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41 minutes of fear: A video timeline from inside the Capitol siege

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The Washington Post has an excellent 14-minute video in this article that gives a visual timeline of the invasion of the Capitol by the insurrectionists seeking to assassinate Pence, Pelosi, and others. The accompanying article by  Dalton Bennett, Emma Brown, Sarah Cahlan, Joyce Sohyun Lee, Meg Kelly, Elyse Samuels, and Jon Swaine begins:

At 2:12 p.m. on Jan. 6, supporters of President Trump began climbing through a window they had smashed on the northwest side of the U.S. Capitol. “Go! Go! Go!” someone shouted as the rioters, some in military gear, streamed in.

It was the start of the most serious attack on the Capitol since the War of 1812. The mob coursed through the building, enraged that Congress was preparing to make Trump’s electoral defeat official. “Drag them out! … Hang them out!” rioters yelled at one point, as they gathered near the House chamber.

Officials in the House and Senate secured the doors of their respective chambers, but lawmakers were soon forced to retreat to undisclosed locations. Five people died on the grounds that day, including a Capitol police officer. In all, more than 50 officers were injured.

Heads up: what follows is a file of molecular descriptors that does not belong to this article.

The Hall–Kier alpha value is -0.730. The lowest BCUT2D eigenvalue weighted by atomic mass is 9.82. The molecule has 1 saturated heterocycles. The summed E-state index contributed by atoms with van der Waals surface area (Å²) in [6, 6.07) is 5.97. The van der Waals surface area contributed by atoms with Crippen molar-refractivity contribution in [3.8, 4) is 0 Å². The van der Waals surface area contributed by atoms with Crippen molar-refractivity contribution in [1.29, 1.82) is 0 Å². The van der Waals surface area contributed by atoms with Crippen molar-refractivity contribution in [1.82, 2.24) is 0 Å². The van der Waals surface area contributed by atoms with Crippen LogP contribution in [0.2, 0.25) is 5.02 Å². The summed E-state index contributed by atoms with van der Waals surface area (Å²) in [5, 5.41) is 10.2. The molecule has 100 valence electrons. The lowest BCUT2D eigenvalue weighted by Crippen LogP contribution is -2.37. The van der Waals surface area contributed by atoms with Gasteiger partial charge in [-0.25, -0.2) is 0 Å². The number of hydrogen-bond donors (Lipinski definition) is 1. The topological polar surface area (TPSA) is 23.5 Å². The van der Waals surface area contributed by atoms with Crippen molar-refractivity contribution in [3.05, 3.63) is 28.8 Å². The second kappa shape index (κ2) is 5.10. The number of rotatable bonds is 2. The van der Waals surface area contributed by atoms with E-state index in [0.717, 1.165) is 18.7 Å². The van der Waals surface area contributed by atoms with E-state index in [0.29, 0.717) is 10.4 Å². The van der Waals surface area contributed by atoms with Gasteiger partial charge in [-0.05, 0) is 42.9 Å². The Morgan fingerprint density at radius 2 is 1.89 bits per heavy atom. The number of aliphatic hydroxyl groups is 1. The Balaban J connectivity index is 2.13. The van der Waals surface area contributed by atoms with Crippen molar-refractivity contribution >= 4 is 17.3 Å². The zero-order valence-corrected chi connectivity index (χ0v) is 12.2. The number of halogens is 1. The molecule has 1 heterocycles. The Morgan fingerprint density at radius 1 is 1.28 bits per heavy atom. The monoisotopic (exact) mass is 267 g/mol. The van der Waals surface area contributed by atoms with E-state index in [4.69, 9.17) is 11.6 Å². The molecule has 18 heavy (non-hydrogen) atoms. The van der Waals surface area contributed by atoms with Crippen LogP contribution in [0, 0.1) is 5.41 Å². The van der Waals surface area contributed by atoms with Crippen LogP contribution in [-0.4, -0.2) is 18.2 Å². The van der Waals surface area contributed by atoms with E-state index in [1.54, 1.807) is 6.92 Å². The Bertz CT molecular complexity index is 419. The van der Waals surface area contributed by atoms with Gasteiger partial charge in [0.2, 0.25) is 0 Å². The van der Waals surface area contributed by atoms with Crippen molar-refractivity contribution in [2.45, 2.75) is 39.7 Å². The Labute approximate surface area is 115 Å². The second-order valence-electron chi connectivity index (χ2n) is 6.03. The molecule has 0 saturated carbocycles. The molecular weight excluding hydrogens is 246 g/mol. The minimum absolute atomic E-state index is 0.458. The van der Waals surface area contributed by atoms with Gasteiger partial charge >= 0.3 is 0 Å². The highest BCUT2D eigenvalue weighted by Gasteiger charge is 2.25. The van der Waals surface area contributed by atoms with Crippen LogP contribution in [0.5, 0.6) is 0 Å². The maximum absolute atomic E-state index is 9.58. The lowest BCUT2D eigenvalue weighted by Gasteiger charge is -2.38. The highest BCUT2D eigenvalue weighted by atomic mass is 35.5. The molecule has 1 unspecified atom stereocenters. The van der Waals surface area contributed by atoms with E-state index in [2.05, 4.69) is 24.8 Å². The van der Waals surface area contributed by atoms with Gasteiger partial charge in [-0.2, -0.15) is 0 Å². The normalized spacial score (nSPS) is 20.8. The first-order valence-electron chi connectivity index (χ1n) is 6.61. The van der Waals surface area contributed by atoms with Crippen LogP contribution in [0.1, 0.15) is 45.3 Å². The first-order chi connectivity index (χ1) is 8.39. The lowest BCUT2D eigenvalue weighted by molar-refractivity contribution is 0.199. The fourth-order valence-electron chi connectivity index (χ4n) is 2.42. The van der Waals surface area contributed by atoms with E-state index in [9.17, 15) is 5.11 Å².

To reconstruct the pandemonium inside the Capitol for the video above, The Washington Post examined text messages, photos and hundreds of videos, some of which were exclusively obtained. By synchronizing the footage and locating some of the camera angles within a digital 3-D model of the building, The Post was able to map the rioters’ movements and assess how close they came to lawmakers — in some cases feet apart or separated only by a handful of vastly outnumbered police officers.

The Post used a facial-recognition algorithm that differentiates individual faces — it does not identify people — to estimate that at least 300 rioters were present in footage taken inside the Capitol while police were struggling to evacuate lawmakers. The actual number of rioters is probably greater, since the footage analyzed by The Post did not capture everyone in the building.

After breaking in on the Senate side of the Capitol, rioters began moving from the ground floor up one level to the chamber itself. Vice President Pence, who had been presiding, was moved to a nearby office at 2:13 p.m. The mob passed by about one minute later.

Continue reading. And read it all.  The article includes detailed diagrams of the Capitol that show the details of the insurrection.

Rebecca Solnit on Facebook notes:

Benjamin Carter Hett writes: Hitler learned his lesson: A sophisticated modern state could not be overturned by a violent coup led by outsiders, against the police and the army. He realized he would have to work within the system.